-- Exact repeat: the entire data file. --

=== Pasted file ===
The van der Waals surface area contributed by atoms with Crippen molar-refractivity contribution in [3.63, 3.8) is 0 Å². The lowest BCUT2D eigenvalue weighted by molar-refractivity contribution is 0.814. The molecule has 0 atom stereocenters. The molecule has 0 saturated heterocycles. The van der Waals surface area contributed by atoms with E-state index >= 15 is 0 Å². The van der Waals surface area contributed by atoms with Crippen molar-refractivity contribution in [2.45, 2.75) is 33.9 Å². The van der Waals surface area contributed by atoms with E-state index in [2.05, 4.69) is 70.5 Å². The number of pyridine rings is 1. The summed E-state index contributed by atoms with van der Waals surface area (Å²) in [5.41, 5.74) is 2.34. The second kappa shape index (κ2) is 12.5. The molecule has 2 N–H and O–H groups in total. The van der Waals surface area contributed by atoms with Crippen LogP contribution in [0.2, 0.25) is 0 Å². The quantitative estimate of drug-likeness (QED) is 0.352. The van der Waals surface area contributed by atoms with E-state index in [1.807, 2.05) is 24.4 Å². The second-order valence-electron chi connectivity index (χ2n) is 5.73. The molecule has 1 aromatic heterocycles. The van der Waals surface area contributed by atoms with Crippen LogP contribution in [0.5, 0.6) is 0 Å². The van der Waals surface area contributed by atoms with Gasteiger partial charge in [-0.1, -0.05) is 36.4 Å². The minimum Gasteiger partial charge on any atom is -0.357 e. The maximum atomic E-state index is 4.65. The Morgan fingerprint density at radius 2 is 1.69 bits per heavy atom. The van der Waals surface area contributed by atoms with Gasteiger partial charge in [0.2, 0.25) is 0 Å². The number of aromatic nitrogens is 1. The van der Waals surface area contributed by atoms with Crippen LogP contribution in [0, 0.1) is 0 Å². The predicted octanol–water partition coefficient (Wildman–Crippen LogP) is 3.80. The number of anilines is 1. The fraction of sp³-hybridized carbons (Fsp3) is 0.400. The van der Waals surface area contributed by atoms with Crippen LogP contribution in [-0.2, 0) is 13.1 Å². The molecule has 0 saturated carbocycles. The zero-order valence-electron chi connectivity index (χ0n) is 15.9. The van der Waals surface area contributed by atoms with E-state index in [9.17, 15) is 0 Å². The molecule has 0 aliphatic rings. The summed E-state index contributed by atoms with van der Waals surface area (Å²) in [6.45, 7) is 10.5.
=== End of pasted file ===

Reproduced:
The van der Waals surface area contributed by atoms with Crippen molar-refractivity contribution in [3.63, 3.8) is 0 Å². The lowest BCUT2D eigenvalue weighted by molar-refractivity contribution is 0.814. The molecule has 0 atom stereocenters. The molecule has 0 saturated heterocycles. The van der Waals surface area contributed by atoms with E-state index >= 15 is 0 Å². The van der Waals surface area contributed by atoms with Crippen molar-refractivity contribution in [2.45, 2.75) is 33.9 Å². The van der Waals surface area contributed by atoms with E-state index in [2.05, 4.69) is 70.5 Å². The number of pyridine rings is 1. The summed E-state index contributed by atoms with van der Waals surface area (Å²) in [5.41, 5.74) is 2.34. The second kappa shape index (κ2) is 12.5. The molecule has 2 N–H and O–H groups in total. The van der Waals surface area contributed by atoms with Crippen LogP contribution in [0.2, 0.25) is 0 Å². The quantitative estimate of drug-likeness (QED) is 0.352. The van der Waals surface area contributed by atoms with E-state index in [1.807, 2.05) is 24.4 Å². The second-order valence-electron chi connectivity index (χ2n) is 5.73. The molecule has 1 aromatic heterocycles. The van der Waals surface area contributed by atoms with Crippen LogP contribution in [0.5, 0.6) is 0 Å². The van der Waals surface area contributed by atoms with Gasteiger partial charge in [-0.1, -0.05) is 36.4 Å². The minimum Gasteiger partial charge on any atom is -0.357 e. The maximum atomic E-state index is 4.65. The Morgan fingerprint density at radius 2 is 1.69 bits per heavy atom. The van der Waals surface area contributed by atoms with Gasteiger partial charge in [0.2, 0.25) is 0 Å². The number of aromatic nitrogens is 1. The van der Waals surface area contributed by atoms with Crippen LogP contribution in [0, 0.1) is 0 Å². The predicted octanol–water partition coefficient (Wildman–Crippen LogP) is 3.80. The number of anilines is 1. The fraction of sp³-hybridized carbons (Fsp3) is 0.400. The van der Waals surface area contributed by atoms with Crippen LogP contribution in [-0.2, 0) is 13.1 Å². The molecule has 0 saturated carbocycles. The zero-order valence-electron chi connectivity index (χ0n) is 15.9. The van der Waals surface area contributed by atoms with E-state index in [9.17, 15) is 0 Å². The molecule has 0 aliphatic rings. The summed E-state index contributed by atoms with van der Waals surface area (Å²) in [6.45, 7) is 10.5.